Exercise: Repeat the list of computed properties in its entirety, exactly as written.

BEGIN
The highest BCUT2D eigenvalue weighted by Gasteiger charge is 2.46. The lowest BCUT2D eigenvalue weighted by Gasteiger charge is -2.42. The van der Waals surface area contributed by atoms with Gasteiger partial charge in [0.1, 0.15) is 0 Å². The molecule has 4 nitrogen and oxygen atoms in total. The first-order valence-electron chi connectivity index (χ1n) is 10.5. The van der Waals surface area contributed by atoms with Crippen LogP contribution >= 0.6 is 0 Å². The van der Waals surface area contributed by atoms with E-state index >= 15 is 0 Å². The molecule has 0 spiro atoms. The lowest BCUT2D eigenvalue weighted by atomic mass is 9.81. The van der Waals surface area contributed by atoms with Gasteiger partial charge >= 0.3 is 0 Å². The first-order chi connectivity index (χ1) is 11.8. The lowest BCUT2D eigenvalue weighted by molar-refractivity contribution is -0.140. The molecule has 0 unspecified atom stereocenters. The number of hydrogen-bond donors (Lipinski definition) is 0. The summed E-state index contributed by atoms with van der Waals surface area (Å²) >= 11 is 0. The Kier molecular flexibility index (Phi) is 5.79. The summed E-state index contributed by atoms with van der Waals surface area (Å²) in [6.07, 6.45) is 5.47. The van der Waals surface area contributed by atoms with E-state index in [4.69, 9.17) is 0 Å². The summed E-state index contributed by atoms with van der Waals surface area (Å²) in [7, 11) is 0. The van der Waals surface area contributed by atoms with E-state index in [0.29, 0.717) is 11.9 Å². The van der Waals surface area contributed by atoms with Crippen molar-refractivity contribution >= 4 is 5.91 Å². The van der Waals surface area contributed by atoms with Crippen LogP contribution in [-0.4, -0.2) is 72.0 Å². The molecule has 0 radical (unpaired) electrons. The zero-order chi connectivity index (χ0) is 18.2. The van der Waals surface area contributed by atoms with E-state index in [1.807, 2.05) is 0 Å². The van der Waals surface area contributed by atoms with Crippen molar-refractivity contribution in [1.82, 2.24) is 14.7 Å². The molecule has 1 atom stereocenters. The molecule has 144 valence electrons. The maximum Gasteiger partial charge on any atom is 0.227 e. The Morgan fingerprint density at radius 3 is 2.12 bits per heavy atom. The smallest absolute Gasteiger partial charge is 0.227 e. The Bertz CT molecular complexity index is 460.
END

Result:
The highest BCUT2D eigenvalue weighted by Gasteiger charge is 2.46. The lowest BCUT2D eigenvalue weighted by Gasteiger charge is -2.42. The van der Waals surface area contributed by atoms with Gasteiger partial charge in [0.1, 0.15) is 0 Å². The molecule has 4 nitrogen and oxygen atoms in total. The first-order valence-electron chi connectivity index (χ1n) is 10.5. The van der Waals surface area contributed by atoms with Crippen LogP contribution >= 0.6 is 0 Å². The van der Waals surface area contributed by atoms with E-state index >= 15 is 0 Å². The molecule has 0 spiro atoms. The lowest BCUT2D eigenvalue weighted by atomic mass is 9.81. The van der Waals surface area contributed by atoms with Gasteiger partial charge >= 0.3 is 0 Å². The first-order chi connectivity index (χ1) is 11.8. The lowest BCUT2D eigenvalue weighted by molar-refractivity contribution is -0.140. The molecule has 0 unspecified atom stereocenters. The number of hydrogen-bond donors (Lipinski definition) is 0. The summed E-state index contributed by atoms with van der Waals surface area (Å²) >= 11 is 0. The Kier molecular flexibility index (Phi) is 5.79. The summed E-state index contributed by atoms with van der Waals surface area (Å²) in [6.07, 6.45) is 5.47. The van der Waals surface area contributed by atoms with E-state index in [4.69, 9.17) is 0 Å². The summed E-state index contributed by atoms with van der Waals surface area (Å²) in [7, 11) is 0. The van der Waals surface area contributed by atoms with E-state index in [0.29, 0.717) is 11.9 Å². The van der Waals surface area contributed by atoms with Crippen molar-refractivity contribution >= 4 is 5.91 Å². The van der Waals surface area contributed by atoms with Crippen LogP contribution in [-0.4, -0.2) is 72.0 Å². The molecule has 0 radical (unpaired) electrons. The zero-order chi connectivity index (χ0) is 18.2. The van der Waals surface area contributed by atoms with E-state index in [1.807, 2.05) is 0 Å². The van der Waals surface area contributed by atoms with Crippen molar-refractivity contribution in [1.82, 2.24) is 14.7 Å². The molecule has 1 atom stereocenters. The molecule has 144 valence electrons. The maximum Gasteiger partial charge on any atom is 0.227 e. The Morgan fingerprint density at radius 3 is 2.12 bits per heavy atom. The smallest absolute Gasteiger partial charge is 0.227 e. The Bertz CT molecular complexity index is 460.